Tree of Life


Mahmood Patel

March 1, 2023

Millions of people in the tropical world, from 20 degrees north to 20 degrees south, depend on the coconut tree for their livelihoods.

The coconut is believed to have originated from India or Sri Lanka and is mostly grown in Indonesia, India, and the Philippines, producing 70% of world’s supply.

In the Asian world it is called “the tree of life” as it supplies coconut water, oil, sugar, flour, vinegar, alcohol as well as medicinals, cosmetics and many food items. It is also used to make bio-fuel, mattresses, hats, baskets, garden compost, orchid growing medium and timber. It is that one tree that is all giving.

There are two main types of coconut palms: dwarfs and talls.
Dwarf coconuts rarely grow above 12m. They begin fruiting three to five years after planting and produce small nuts. The nuts come in a range of bright colours: yellow, orange, red, bronze, brown and green.

Tall coconuts can grow up to 30m. They produce larger nuts, begin fruiting seven to ten years after planting and remain productive for up to 100 years. 

It is believed that the Europeans brought the coconut from Asia to West Africa and then to Brazil and the Caribbean. It appears in Caribbean literature as early as the mid-1600s. Today, the main coconut production in the region is in the Dominican Republic, Guyana and Jamaica, and with smaller amounts grown in other islands. Barbados ranks 76th of 85 coconut growing countries.

The 710 known coconut varieties worldwide differ in terms of their morphological characteristics and degree of adaptation to a range of ecologies. For researchers, this diversity is an asset that can be put to good use in breeding disease-resistant varieties and hybrids. Coconuts are hardy trees that can grow in different soil types, along coastal areas and up to 1,000m above sea level. It is a climate-change resilient crop and can grow in many conditions although it prefers rainfall of around 200cm annually.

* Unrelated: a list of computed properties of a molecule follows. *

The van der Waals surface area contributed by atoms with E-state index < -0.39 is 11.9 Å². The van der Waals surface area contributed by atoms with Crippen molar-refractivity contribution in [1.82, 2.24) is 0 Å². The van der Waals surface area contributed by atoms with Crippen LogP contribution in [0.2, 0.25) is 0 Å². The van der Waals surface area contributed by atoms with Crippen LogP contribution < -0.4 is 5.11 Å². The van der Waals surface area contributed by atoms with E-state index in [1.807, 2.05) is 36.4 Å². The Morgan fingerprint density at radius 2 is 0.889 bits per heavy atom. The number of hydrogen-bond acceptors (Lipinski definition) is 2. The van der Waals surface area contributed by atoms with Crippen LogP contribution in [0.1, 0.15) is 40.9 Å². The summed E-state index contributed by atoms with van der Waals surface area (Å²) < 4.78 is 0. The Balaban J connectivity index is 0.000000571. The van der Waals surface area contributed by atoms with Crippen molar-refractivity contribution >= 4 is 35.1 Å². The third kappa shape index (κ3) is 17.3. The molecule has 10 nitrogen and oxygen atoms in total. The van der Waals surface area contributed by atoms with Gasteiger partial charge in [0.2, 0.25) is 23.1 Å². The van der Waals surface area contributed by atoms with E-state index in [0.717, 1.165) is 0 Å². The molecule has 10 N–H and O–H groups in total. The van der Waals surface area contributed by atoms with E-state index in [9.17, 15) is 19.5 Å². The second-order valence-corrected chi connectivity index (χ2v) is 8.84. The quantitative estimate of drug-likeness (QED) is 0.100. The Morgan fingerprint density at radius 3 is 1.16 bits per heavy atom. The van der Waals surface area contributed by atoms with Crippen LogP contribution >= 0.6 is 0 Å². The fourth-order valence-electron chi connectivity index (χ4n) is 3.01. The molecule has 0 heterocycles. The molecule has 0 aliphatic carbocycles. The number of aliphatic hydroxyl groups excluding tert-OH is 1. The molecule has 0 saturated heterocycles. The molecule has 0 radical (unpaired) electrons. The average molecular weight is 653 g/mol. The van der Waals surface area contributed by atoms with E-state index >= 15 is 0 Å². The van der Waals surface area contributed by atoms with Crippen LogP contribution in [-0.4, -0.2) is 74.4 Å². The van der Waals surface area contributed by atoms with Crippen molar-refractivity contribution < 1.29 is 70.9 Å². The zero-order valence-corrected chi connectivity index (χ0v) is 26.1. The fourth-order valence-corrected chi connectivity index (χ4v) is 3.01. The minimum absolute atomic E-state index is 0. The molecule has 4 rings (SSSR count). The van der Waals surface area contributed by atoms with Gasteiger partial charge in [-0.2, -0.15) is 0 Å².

Mr. Maurice Wilson, who was the Regional Coconut Industry Coordinator at the Caribbean Agricultural Research and Development Institute (CARDI), gave an overview in 2019 noting that the Caribbean’s coconut industry was thrown into a tailspin decades ago, after coconut oil was deemed unhealthy. 

In the 1970s, the coconut industry in the region virtually collapsed, because there was a soya bean lobby, which indicated that coconut oil was bad for the system.

“In those days copra, the dried white flesh of the coconut which is used to produce coconut oil, was the main thrust of the coconut industry. People didn’t use much coconut water, so when the trade in coconut oil collapsed, people abandoned the coconut plantations,” he explained. 

Fresh coconut water is what drives the coconut sector in Barbados today. There is growing awareness of and interest in diversifying into other by-products and there are several small-scale producers of coconut oil, flour etc.

One of the main advantages of coconut farming is that you can intercrop it with many other plants and sheep.

At Coco Hill Forest we use coconut palms as our base crop and intercrop with bananas, cocoa, ginger and turmeric. We also use them for carbon sequestration and as a regenerative tree to mitigate soil erosion challenges at the Forest. We are growing mostly tall coconuts for their by-products such as coconut milk, oil and flour.

Coco Hill Forest is trying to create a sustainable linkage between agriculture, agro-processing and tourism. We work with other coconut farmers, producers and the government sector to promote coconut as a sustainable crop that can help our food security challenges. 

Our initiative was described by the Executive Director of the International Trade Center (ITC), Pamela Coke-Hamilton as “frankly one of the most amazing I have seen in my travels with respect to the Alliance for Action Project. It is the first one that I’ve seen in Barbados that links agro-forestry with agripreneurship, with the tourism industry as a symbiotic whole”. 

A visit to Coco Hill Forest is both an agricultural and hiking experience as there are amazing trails through the forest with many lookout spots. It is agriculture, geography, history and forest bathing in one experience. Hikes are both guided or self-guided.

Coco Hill Forest is open daily Monday to Sunday 9am-5pm

Richmond Road, St. Joseph
(246) 571-5520
WhatsApp: (246) 235-4926

Things to do

From swimming with sea turtles, partying under the stars, exploring the rugged east coast to enjoying the island’s duty free shopping, Barbados has something for everyone.

Tree of Life